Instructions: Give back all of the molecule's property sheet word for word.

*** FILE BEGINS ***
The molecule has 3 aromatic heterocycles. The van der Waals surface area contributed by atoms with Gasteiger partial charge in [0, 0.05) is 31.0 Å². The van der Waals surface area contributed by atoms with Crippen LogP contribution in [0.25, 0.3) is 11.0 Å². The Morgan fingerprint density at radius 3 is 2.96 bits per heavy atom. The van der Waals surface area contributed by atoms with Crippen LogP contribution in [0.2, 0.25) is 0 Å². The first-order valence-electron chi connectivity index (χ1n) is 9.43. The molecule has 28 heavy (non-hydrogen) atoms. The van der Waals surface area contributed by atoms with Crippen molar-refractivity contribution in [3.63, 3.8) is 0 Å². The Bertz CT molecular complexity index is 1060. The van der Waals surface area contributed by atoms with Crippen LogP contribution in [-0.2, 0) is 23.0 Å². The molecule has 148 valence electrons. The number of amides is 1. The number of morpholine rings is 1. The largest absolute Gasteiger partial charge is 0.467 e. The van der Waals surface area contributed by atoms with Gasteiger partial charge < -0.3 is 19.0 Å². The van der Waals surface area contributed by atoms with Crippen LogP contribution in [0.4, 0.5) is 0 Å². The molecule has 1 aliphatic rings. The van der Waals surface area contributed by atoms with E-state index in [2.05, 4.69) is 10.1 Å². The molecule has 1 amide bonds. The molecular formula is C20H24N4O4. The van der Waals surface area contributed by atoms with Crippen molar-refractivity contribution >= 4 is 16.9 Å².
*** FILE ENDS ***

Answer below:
The molecule has 3 aromatic heterocycles. The van der Waals surface area contributed by atoms with Gasteiger partial charge in [0, 0.05) is 31.0 Å². The van der Waals surface area contributed by atoms with Crippen LogP contribution in [0.25, 0.3) is 11.0 Å². The Morgan fingerprint density at radius 3 is 2.96 bits per heavy atom. The van der Waals surface area contributed by atoms with Crippen LogP contribution in [0.2, 0.25) is 0 Å². The first-order valence-electron chi connectivity index (χ1n) is 9.43. The molecule has 28 heavy (non-hydrogen) atoms. The van der Waals surface area contributed by atoms with Crippen molar-refractivity contribution in [3.63, 3.8) is 0 Å². The Bertz CT molecular complexity index is 1060. The van der Waals surface area contributed by atoms with Crippen LogP contribution in [-0.2, 0) is 23.0 Å². The molecule has 148 valence electrons. The number of amides is 1. The number of morpholine rings is 1. The largest absolute Gasteiger partial charge is 0.467 e. The van der Waals surface area contributed by atoms with Gasteiger partial charge < -0.3 is 19.0 Å². The van der Waals surface area contributed by atoms with Crippen LogP contribution in [0.4, 0.5) is 0 Å². The molecule has 1 aliphatic rings. The van der Waals surface area contributed by atoms with E-state index in [2.05, 4.69) is 10.1 Å². The molecule has 1 amide bonds. The molecular formula is C20H24N4O4. The van der Waals surface area contributed by atoms with Crippen molar-refractivity contribution >= 4 is 16.9 Å².